Is it possible to love a bird that feeds on the carcasses of decaying animals? Is it possible to grow increasingly fond of he of the sharp beak and dark disposition, not to mention the disarming [fill in the blank]? A few months ago, we might have blanched at these questions but, as it turns out, we at the trinidad+tobago film festival/09 have recently spent some time with a creature that encapsulates all of the aforementioned and not-so-endearing qualities—the Cobo, our local bird of prey. Having said that, you might be led to believe that we’ve been keeping company with a vulture as it simultaneously tears into a rotting fish and flaps its wings in an attempt to get us away from its dinner, but please, allow us to explain.
Every year the film festival selects an artist who creates a piece of work to serve as the primary image of the festival. In 2008, our artist was Peter Doig, whose limited edition silkscreen print, Lapeyrouse Wall, disappeared in what seemed like five minutes. It became the first picture in a new and unique collection of “Festival Art” sponsored by the National Museum and Art Gallery. Earlier this year we asked Eddie Bowen to be our Festival Artist and he enthusiastically accepted. Never one to avoid affronting the narrow-minded, Bowen pushed aside picturesque ideals of the islands, and chose to focus instead on our most notorious winged creature, a.k.a., the Cobo (or Corbeau, if you wish to be proper about it).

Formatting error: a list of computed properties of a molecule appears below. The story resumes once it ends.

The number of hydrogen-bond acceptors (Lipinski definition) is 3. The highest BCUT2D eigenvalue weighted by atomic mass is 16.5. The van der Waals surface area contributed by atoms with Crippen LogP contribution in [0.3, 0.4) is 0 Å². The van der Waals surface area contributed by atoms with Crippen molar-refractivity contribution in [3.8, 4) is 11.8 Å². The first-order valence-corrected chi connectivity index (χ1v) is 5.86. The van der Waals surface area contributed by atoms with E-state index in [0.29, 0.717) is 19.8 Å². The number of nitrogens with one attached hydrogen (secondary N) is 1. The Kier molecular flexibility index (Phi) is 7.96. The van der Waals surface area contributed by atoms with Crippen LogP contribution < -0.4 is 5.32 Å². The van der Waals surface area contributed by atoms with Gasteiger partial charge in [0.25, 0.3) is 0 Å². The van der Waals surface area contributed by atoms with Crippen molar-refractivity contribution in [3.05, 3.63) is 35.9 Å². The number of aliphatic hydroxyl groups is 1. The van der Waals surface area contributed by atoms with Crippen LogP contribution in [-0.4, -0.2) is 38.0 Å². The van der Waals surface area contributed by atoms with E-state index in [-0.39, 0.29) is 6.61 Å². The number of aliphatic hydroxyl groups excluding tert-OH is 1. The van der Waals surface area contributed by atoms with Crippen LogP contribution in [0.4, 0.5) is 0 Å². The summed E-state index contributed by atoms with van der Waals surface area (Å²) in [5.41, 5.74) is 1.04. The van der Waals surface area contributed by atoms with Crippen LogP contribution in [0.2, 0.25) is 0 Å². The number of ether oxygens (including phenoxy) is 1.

We’ve now heard the indignant question more than a couple of times: A Cobo? A Cobo is your festival image? Yet, through the criticisms of well-meaning folks, we’ve flown with pride next to our Cobo, claiming that although, yes, he is one nervous and devious bird with a penchant for munching foul things, he is gritty and real and a true representation of Trinidadian (and Caribbean) culture from the inside looking out, rather than the outside looking in. He is a whole cast of characters—the priest, the trickster, the garbage man, the Midnight Robber. He is the shadow, he exists in the wake of our consumption, picking, cleaning, and transforming our landscape. Represented through Bowen’s eye and skillfully rendered in graphite and pen, the Cobo becomes a complex and, dare we say it, surprisingly beautiful bird.
But you’ll be the judge. Please join us at 6pm on Tuesday August 18 as we unveil Bowen’s Cobo at The National Museum and Art Gallery on Keate Street, Port of Spain. Signed and numbered limited edition silkscreen prints of the Cobo, produced by Axelle Fine Arts in New York City, will be on sale at the event for TT $2,500, or you can contact the festival office at (+)868.621.0709. There are only 100 prints in this edition; don’t miss out on the chance to casually mention to friends that you keep your very own Cobo at home, right above the dining table.